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Protection of Conscience Project

Service, not Servitude
Project Reports

Report 2001-01

Re: College of Pharmacists of British Columbia -
Conduct of the Ethics Advisory Committee

26 March, 2001



College of Pharmacists of British Columbia
Bulletin - March/April 2000 Vol. 25, No. 2

Note: This bulletin was prepared by the Ethics Advisory Committee.16No minutes were kept of the drafting of the document; the final (published) version is the only record that exists.17 The sections relevant to this report are highlighted.

Ethics in Practice
Moral Conflicts in Pharmacy Practice

The Code of Ethics adopted by the College of Pharmacists of British Columbia acknowledges that some pharmacists have moral objections to providing certain recognized pharmacy services. As a compromise, the Code recognizes conscientious objection as long as patients are not denied legitimate services. These pharmacists must refer patients to colleagues who will provide such services, and in the end deliver these services themselves if it is impractical or impossible for patients to otherwise received them.

Pharmacy, like all professions, has been granted a monopoly right to provide services to the public. And professions have an obligation to provide recognized services to the public, because the public has no alternative. For this, professions receive prestige and financial reward. In the case of pharmacy some might argue we received one without the other, but this is another subject.

Individual pharmacists may experience conscience problems when requested to provide services to which they have a moral objection. At present these services might include provision of contraceptives, syringes and needles for drug addicts, emergency contraceptives, high doses of narcotics to control intractable pain that might hasten death in the terminally ill, and medications for terminal sedation. In future these services might expand to include preparation of drugs to assist voluntary or involuntary suicide, cloning, genetic manipulation, or even execution.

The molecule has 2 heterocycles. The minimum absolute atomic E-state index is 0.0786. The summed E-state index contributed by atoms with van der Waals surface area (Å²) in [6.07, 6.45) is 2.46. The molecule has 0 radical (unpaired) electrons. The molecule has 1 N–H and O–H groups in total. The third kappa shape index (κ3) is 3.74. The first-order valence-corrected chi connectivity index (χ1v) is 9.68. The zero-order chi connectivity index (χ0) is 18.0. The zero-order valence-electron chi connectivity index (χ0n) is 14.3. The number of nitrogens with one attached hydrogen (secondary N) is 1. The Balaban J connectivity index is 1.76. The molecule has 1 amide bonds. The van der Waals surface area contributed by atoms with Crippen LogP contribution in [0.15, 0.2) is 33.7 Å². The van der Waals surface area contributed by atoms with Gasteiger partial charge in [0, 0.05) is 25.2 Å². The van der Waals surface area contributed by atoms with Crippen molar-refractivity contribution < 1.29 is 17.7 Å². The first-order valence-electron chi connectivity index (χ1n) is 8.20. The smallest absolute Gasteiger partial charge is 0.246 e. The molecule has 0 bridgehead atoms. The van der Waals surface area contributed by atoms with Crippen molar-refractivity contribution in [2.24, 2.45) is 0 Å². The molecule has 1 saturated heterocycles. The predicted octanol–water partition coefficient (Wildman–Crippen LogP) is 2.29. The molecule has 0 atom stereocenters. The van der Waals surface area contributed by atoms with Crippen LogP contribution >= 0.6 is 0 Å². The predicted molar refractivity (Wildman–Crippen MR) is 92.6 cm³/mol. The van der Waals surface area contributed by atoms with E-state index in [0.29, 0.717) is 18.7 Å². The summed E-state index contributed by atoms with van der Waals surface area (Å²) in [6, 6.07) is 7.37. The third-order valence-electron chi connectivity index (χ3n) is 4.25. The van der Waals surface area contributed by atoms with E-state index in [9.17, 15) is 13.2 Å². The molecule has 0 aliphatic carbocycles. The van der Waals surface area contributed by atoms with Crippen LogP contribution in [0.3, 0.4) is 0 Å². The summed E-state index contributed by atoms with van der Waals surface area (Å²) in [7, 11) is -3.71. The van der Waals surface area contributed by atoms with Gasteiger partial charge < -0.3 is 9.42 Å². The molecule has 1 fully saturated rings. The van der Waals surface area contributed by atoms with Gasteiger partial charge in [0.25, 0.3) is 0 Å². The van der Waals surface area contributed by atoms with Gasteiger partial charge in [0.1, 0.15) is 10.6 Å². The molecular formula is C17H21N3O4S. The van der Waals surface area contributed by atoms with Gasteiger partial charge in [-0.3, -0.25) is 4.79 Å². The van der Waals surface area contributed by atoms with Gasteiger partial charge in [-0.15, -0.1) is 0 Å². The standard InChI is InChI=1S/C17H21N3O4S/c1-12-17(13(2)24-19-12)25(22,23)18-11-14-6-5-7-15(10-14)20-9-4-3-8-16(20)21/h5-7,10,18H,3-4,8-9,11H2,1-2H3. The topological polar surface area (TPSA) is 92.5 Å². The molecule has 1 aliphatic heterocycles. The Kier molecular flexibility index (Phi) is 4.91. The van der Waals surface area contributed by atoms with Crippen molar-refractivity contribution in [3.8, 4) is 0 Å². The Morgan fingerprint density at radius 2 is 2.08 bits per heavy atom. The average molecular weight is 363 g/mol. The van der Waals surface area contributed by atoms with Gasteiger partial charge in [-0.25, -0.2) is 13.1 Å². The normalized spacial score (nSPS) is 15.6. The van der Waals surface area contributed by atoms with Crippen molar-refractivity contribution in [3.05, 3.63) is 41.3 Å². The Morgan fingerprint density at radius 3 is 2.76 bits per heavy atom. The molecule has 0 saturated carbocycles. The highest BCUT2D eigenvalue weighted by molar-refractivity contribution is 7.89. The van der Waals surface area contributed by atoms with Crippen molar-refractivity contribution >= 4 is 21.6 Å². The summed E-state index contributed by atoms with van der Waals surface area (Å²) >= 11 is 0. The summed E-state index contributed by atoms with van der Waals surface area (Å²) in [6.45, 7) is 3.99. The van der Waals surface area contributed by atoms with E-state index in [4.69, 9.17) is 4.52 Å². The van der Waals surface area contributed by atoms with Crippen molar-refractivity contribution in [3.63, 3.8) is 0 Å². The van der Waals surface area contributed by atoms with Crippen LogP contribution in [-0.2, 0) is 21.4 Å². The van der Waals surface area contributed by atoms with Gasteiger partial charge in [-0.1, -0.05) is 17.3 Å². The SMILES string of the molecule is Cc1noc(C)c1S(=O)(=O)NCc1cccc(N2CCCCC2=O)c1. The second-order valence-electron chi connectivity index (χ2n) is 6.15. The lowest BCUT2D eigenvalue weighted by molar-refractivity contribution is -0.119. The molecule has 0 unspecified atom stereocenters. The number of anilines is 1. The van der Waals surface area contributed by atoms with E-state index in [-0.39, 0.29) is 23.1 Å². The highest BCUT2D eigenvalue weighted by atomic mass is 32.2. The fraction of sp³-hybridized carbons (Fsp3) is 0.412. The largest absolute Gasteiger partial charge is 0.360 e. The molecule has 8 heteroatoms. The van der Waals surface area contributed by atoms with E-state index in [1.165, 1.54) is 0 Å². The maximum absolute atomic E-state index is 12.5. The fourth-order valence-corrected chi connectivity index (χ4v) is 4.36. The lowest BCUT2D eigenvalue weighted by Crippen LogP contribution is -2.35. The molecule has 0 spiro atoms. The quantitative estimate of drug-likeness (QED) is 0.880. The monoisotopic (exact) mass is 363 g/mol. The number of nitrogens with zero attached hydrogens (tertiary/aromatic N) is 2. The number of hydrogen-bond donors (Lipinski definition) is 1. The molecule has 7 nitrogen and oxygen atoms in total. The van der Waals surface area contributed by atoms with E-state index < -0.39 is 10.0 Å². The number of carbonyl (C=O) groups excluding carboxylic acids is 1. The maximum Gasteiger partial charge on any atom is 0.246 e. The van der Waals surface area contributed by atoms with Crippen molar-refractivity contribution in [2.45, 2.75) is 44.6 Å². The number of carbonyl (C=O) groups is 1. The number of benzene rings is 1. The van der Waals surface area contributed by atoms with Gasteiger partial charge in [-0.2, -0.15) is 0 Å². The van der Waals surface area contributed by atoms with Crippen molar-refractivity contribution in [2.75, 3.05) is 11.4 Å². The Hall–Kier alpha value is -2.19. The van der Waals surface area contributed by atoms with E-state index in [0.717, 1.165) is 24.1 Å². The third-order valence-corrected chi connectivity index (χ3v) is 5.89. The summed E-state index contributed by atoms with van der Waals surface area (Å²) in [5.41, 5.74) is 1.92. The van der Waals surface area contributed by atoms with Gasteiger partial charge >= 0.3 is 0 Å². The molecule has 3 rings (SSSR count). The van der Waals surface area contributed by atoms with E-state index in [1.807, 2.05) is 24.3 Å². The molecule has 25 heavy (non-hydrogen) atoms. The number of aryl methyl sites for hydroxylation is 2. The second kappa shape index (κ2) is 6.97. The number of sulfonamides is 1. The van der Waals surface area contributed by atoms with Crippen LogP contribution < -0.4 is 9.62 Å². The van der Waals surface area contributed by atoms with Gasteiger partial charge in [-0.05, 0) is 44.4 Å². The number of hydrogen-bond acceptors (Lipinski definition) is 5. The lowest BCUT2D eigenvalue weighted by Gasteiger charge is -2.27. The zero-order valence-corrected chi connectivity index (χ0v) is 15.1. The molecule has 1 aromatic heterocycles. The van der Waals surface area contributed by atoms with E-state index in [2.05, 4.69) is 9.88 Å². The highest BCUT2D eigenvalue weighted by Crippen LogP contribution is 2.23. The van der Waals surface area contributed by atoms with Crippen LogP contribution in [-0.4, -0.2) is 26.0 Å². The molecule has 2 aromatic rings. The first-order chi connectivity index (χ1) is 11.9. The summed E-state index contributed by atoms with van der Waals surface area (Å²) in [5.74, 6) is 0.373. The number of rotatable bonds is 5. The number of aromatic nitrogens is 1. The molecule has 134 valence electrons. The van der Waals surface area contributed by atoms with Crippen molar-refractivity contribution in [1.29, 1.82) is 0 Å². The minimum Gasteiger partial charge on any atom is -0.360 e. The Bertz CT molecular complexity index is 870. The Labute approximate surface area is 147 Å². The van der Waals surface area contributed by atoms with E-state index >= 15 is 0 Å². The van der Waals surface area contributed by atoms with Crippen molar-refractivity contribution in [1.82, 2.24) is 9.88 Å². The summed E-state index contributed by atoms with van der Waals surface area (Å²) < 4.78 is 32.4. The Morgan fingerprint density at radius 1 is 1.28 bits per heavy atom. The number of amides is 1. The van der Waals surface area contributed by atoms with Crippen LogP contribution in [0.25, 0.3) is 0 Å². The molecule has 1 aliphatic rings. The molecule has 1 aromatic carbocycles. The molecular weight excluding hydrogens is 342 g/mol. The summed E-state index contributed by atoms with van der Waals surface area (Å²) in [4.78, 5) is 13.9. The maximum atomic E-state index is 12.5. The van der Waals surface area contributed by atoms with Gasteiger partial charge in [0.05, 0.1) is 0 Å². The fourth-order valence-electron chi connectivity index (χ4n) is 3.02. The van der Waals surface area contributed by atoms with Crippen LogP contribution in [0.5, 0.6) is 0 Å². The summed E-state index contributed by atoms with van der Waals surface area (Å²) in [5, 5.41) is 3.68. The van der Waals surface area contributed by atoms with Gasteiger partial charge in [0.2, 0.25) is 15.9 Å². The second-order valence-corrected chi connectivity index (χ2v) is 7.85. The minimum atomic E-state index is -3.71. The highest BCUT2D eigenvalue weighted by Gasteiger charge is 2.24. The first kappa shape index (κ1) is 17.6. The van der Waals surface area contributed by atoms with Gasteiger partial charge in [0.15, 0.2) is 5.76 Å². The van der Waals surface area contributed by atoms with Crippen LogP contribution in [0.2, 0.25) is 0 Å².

Some pharmacists have argued that if they have a moral objection to providing certain pharmacy services, neither they nor the profession has an obligation to see that patients are provided with these services, and patients should not receive them. They should be able to dissuade patients requesting these services by denying their availability, or providing information under the guise of patient counselling. In some jurisdictions so-called "conscience clauses" have recognized these arguments.

The moral position of an individual pharmacist, if it differs from the ethics of the profession, cannot take precedence over that of the profession as a whole. The public cannot be expected to consider it to be just bad luck if patients are refused recognized pharmacy services because their pharmacists have moral objections to providing them. And the profession cannot allow pharmacists to lie about the existence of these services or promote their moral viewpoint in an attempt to persuade patients not to seek recognized pharmacy services they find objectionable.




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